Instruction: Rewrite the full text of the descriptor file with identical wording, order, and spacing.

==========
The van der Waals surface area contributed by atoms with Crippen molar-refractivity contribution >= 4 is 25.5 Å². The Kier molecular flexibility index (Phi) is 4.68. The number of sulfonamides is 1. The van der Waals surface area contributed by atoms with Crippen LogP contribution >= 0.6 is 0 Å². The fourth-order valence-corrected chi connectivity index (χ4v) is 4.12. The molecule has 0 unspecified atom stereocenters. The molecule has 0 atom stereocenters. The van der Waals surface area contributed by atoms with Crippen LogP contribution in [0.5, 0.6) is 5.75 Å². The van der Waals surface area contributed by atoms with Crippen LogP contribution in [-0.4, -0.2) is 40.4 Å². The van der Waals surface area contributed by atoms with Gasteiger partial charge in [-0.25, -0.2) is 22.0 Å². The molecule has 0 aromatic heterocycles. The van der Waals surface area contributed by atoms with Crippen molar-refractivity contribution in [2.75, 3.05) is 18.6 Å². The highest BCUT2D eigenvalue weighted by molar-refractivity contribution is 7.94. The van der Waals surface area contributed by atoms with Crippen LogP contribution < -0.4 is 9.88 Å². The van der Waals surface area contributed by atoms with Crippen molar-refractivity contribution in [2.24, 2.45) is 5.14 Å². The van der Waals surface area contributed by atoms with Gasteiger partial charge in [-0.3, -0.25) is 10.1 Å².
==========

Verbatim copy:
The van der Waals surface area contributed by atoms with Crippen molar-refractivity contribution >= 4 is 25.5 Å². The Kier molecular flexibility index (Phi) is 4.68. The number of sulfonamides is 1. The van der Waals surface area contributed by atoms with Crippen LogP contribution >= 0.6 is 0 Å². The fourth-order valence-corrected chi connectivity index (χ4v) is 4.12. The molecule has 0 unspecified atom stereocenters. The molecule has 0 atom stereocenters. The van der Waals surface area contributed by atoms with Crippen LogP contribution in [0.5, 0.6) is 5.75 Å². The van der Waals surface area contributed by atoms with Crippen LogP contribution in [-0.4, -0.2) is 40.4 Å². The van der Waals surface area contributed by atoms with Gasteiger partial charge in [-0.25, -0.2) is 22.0 Å². The molecule has 0 aromatic heterocycles. The van der Waals surface area contributed by atoms with Crippen molar-refractivity contribution in [2.75, 3.05) is 18.6 Å². The highest BCUT2D eigenvalue weighted by molar-refractivity contribution is 7.94. The van der Waals surface area contributed by atoms with Crippen LogP contribution < -0.4 is 9.88 Å². The van der Waals surface area contributed by atoms with Crippen molar-refractivity contribution in [2.24, 2.45) is 5.14 Å². The van der Waals surface area contributed by atoms with Gasteiger partial charge in [-0.3, -0.25) is 10.1 Å².